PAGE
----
Twin Peaks
Episode Twenty-One

Episode Report Card
Djb: C+ | Grade It Now!
James Marshall is a really bad actor

Realizing a golden opportunity to wrap up some of this show's gayer subplots and get things moving in a legitimate direction again, Truman glosses Episodes 18-20 with the throwaway (not that I'm complaining), "Did you hear anything from Denise?" Turns out, Cooper has: "The Bureau and the DEA cleared me of all criminal charges, but the suspension still stands. I'm waiting to hear from Gordon." My, how convenient. All of it, really. Buh-bye, Girlie Mulder. See you in Playing God. And also its far more intriguing follow-up, Playing Tea Leoni's Beard, Or Is It The Other Way Around? Meanwhile, Truman reminds Cooper, "Well, you're still my deputy…" and I always think he's poised to add, "…and the coffee's been out for over an hour, so a fresh pot probably wouldn't kill you." But he doesn't say that. But I think he should. Because I think Coop's advancing in the department a little too quickly, don't you? Truman offers Deputy Cooper the Earle case, and Cooper accepts it readily. They clink coffee mugs. Actually, it's more of a ceramic "thwack." I'm drinking coffee right now, too. Can I take the Earle case? I've only been a TPPD deputy for five fewer seconds than Cooper. Hawk makes his way in to let Cooper and Truman know that he's pissed that Truman gave white man the case and that he's suing for racial discrimination because he's been stuck doing the exact same henchman bullshit work every single day of his miserable career. Or not. What he really does is confirm that a car was found on a logging road and, as predicted, there were no identifying prints. Recapping, Hawk continues on that Hank "If That Is Your Real Name" Jennings missed his appointment at Dead Plot Farm last week because, as Hank reported it, "He was hit by a bus" and ended up in the hospital. Which is a fabulous ruse, considering the omnipresence of the Twin Peaks Public Transportation Authority. Hawk cuffed him to the bed and booked him for parole violations. Good. Go. Rot. Stupid Hank. Hawk starts to leave, and then suddenly remembers oh, say, the most important life-and-death matter he could have come to report: "Oh. Shelley Johnson called. She said Leo came to last night, attacked her, and ran off into the woods." Cooper's worried enough about that to give it "Holy Smokes" treatment, but Hawk barely even remembered to disseminate that information to the rest of the law-enforcing presences. Shoddy-ass police work like that, it's no wonder he didn't get that Earle case after all, eh? Eh?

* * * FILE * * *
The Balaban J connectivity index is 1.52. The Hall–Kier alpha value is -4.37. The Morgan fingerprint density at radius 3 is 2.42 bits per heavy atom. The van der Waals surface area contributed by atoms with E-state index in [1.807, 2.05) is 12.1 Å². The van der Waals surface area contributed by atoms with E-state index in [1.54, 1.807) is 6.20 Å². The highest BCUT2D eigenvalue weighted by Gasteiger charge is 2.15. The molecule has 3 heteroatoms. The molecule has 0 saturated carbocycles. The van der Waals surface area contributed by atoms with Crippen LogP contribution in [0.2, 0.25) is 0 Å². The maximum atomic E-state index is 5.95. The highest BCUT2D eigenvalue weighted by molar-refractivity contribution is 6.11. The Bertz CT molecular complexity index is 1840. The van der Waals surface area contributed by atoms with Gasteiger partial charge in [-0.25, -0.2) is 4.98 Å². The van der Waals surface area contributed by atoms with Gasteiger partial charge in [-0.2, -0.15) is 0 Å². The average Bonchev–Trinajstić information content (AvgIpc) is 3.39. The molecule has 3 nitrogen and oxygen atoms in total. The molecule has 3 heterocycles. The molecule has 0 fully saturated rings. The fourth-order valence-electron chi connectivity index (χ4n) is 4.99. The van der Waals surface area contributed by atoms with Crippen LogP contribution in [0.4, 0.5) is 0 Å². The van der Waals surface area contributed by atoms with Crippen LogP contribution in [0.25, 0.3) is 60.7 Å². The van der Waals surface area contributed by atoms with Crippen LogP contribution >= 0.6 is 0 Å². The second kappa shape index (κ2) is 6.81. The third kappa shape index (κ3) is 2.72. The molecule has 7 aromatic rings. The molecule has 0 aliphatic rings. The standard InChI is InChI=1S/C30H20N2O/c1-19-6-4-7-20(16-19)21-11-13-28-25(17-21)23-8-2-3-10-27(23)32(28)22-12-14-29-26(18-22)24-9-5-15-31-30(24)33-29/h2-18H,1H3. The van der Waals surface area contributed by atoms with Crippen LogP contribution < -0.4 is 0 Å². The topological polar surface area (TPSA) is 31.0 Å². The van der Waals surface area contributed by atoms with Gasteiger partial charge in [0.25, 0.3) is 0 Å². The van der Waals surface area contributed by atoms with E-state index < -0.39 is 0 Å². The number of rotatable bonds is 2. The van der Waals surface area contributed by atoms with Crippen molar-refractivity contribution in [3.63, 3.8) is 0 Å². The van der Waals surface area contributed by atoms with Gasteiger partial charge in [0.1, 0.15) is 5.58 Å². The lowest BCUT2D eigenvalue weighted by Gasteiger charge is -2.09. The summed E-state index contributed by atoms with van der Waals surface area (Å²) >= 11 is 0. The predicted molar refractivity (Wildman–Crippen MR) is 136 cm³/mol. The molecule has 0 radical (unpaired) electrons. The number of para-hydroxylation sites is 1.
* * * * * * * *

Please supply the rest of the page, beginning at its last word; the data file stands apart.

Out in the front of the police station, Andy undergoes some wacky hijinks with a plastic glove (I guess he only cries at the loss of human life when the victim is, like, really, really pretty and stuff), which flies across the room and sticks to the window that separates Lucy's desk from the rest of the station. Lucy stares at it, a little horrified, which is kind of funny considering the latex-y, condom-like imagery of the glove. Andy leans in and tells Lucy that they have to talk "about Nicky." Don't do it, people. It just can't end well. Sigh. Okay, fine. But remember how well things were going until now? Pretty well, actually. "We think he murdered his parents." Lucy reminds Andy that the kid is all of nine years old, and Andy pulls off a pretty good line in whispering his contention that Nicky was "six at the time of the crime." True to form of every conversation that the two of them have had since the first minute of the show, Lucy gets all mad and tells Andy that he's a big, dumb simpleton. She promises to "get to the bottom of this right away" (which, translated, hopefully means "drop it like an ABC exec with an itchy trigger finger is about to drop this whole show"), and storms away, snapping Andy's other glove in his hand. Ah, Nicky. How your jinks grow ever higher.

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Twin Peaks




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